VANCOUVER, British Columbia – Adaptive, computer-based cognitive remediation may improve cognitive function in patients with multiple sclerosis (MS), data indicate.
The study, which compared the cognitive benefits of an adaptive program vs typical computer-based games, was presented at the 2016 annual meeting of the American Academy of Neurology (ANN), in Vancouver.
Compared to ordinary computer games, adaptive cognitive training programs allow for remediation that adjusts in real time to the user’s level of performance, promoting constant effort and engagement. In order to assess and compare the benefits of adaptive vs ordinary training programs, Leigh Charvet, PhD, of NYU Langone Medical Center, and colleagues conducted a randomized, double-blind, placebo-controlled trial in patients with MS.
Participants (mean age, 50 years; median Expanded Disability Status Scale [EDSS] score, 3.5; mean Symbol Digit Modalities Test z-score, -2.1) were assigned to either the adaptive training program group (n=71) or the active placebo group (n=64). Both groups underwent a comprehensive battery of neuropsychological tests at baseline and at study end to establish the composite z-score. Using a study-provided laptop computer, participants were instructed to play their assigned game for 1 hour per day, 5 days per week over 12 weeks, for a target of 60 hours of play. Assistance included technical support and weekly coaching.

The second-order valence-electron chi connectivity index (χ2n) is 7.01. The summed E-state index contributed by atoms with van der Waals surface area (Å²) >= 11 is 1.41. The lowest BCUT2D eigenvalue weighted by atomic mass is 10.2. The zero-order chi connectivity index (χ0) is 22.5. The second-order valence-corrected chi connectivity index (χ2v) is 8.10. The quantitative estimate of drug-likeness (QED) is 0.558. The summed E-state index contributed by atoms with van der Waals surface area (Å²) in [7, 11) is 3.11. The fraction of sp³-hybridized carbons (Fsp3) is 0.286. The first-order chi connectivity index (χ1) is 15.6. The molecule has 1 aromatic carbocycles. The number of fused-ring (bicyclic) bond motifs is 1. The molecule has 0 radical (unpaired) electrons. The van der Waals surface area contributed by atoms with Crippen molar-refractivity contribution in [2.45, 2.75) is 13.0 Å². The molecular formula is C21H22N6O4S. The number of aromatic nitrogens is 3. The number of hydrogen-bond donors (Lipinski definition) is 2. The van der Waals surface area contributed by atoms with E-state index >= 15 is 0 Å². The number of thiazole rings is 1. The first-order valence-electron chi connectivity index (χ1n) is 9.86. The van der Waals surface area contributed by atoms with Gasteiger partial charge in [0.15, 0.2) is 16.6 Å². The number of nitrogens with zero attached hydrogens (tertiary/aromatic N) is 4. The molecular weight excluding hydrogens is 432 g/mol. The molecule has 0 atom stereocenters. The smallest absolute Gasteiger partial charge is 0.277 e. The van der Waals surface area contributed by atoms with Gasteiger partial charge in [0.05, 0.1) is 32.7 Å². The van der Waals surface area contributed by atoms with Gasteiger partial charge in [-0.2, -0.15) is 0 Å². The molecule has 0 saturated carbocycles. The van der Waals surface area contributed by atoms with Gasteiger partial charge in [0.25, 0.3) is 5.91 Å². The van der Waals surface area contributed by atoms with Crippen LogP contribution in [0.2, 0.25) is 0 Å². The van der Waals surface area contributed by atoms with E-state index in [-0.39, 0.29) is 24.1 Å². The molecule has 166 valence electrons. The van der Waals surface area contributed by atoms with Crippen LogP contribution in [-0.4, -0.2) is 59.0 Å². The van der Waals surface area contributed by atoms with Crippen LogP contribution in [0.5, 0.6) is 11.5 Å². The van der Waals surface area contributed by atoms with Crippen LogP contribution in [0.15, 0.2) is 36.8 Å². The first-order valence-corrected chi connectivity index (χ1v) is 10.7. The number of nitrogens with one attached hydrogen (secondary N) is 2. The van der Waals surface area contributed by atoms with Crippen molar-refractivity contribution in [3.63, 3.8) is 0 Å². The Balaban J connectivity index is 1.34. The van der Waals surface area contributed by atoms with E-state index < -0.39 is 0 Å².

At the conclusion of the study, researchers found that the placebo group (53.2 ± 31.0 hours) logged longer play-time than the adaptive group (42.0 ± 30.4 hours); however, change in the composite z-score indicated a significantly greater improvement in cognitive functioning in the adaptive group compared to the placebo group (0.20 ± 0.36 vs 0.05 ± 0.31, P=.02).
Noting that there was a marked response observed in some participants, the authors concluded that adaptive computer-based remediation may lead to improved cognitive function in patients with MS.
Charvet L, Yang J, Shaw M, et al. An adaptive computer-based cognitive training program improves cognitive functioning in adults with multiple sclerosis (MS): results of a double-blind randomized active-placebo-controlled 12-week trial. Presented at: 68th Annual Meeting of the American Academy of Neurology. April 15-21, 2016; Vancouver, British Columbia, Canada. Poster P2.170.